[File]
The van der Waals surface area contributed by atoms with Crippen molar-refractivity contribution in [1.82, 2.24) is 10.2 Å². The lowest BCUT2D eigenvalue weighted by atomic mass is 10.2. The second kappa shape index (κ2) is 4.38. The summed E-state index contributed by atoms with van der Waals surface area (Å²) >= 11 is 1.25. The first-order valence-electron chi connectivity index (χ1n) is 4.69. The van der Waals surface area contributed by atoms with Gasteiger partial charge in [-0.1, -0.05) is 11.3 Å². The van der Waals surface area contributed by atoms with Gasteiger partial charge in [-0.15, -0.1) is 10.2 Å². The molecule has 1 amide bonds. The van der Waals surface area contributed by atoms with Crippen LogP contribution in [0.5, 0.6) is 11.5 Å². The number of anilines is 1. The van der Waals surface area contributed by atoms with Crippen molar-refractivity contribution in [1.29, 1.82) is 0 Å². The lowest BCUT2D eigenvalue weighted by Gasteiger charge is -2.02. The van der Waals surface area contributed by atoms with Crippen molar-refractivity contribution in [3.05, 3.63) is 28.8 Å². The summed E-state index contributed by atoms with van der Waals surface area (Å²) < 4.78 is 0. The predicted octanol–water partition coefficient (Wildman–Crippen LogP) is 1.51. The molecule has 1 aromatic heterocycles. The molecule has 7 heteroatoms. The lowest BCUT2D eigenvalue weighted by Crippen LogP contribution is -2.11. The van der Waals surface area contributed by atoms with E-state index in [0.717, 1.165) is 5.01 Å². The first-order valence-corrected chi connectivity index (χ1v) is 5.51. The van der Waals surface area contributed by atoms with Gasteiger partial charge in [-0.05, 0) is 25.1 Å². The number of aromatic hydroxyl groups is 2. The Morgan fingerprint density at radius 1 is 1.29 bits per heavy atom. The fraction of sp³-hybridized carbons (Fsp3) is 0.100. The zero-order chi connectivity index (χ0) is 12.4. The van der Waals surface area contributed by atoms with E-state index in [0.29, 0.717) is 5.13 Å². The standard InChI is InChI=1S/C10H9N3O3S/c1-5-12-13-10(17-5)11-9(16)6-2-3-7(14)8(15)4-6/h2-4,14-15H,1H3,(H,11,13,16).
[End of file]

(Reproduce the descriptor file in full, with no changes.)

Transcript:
The van der Waals surface area contributed by atoms with Crippen molar-refractivity contribution in [1.82, 2.24) is 10.2 Å². The lowest BCUT2D eigenvalue weighted by atomic mass is 10.2. The second kappa shape index (κ2) is 4.38. The summed E-state index contributed by atoms with van der Waals surface area (Å²) >= 11 is 1.25. The first-order valence-electron chi connectivity index (χ1n) is 4.69. The van der Waals surface area contributed by atoms with Gasteiger partial charge in [-0.1, -0.05) is 11.3 Å². The van der Waals surface area contributed by atoms with Gasteiger partial charge in [-0.15, -0.1) is 10.2 Å². The molecule has 1 amide bonds. The van der Waals surface area contributed by atoms with Crippen LogP contribution in [0.5, 0.6) is 11.5 Å². The number of anilines is 1. The van der Waals surface area contributed by atoms with Crippen molar-refractivity contribution in [1.29, 1.82) is 0 Å². The lowest BCUT2D eigenvalue weighted by Gasteiger charge is -2.02. The van der Waals surface area contributed by atoms with Crippen molar-refractivity contribution in [3.05, 3.63) is 28.8 Å². The summed E-state index contributed by atoms with van der Waals surface area (Å²) < 4.78 is 0. The predicted octanol–water partition coefficient (Wildman–Crippen LogP) is 1.51. The molecule has 1 aromatic heterocycles. The molecule has 7 heteroatoms. The lowest BCUT2D eigenvalue weighted by Crippen LogP contribution is -2.11. The van der Waals surface area contributed by atoms with E-state index in [0.717, 1.165) is 5.01 Å². The first-order valence-corrected chi connectivity index (χ1v) is 5.51. The van der Waals surface area contributed by atoms with Gasteiger partial charge in [-0.05, 0) is 25.1 Å². The number of aromatic hydroxyl groups is 2. The Morgan fingerprint density at radius 1 is 1.29 bits per heavy atom. The fraction of sp³-hybridized carbons (Fsp3) is 0.100. The zero-order chi connectivity index (χ0) is 12.4. The van der Waals surface area contributed by atoms with E-state index in [0.29, 0.717) is 5.13 Å². The standard InChI is InChI=1S/C10H9N3O3S/c1-5-12-13-10(17-5)11-9(16)6-2-3-7(14)8(15)4-6/h2-4,14-15H,1H3,(H,11,13,16).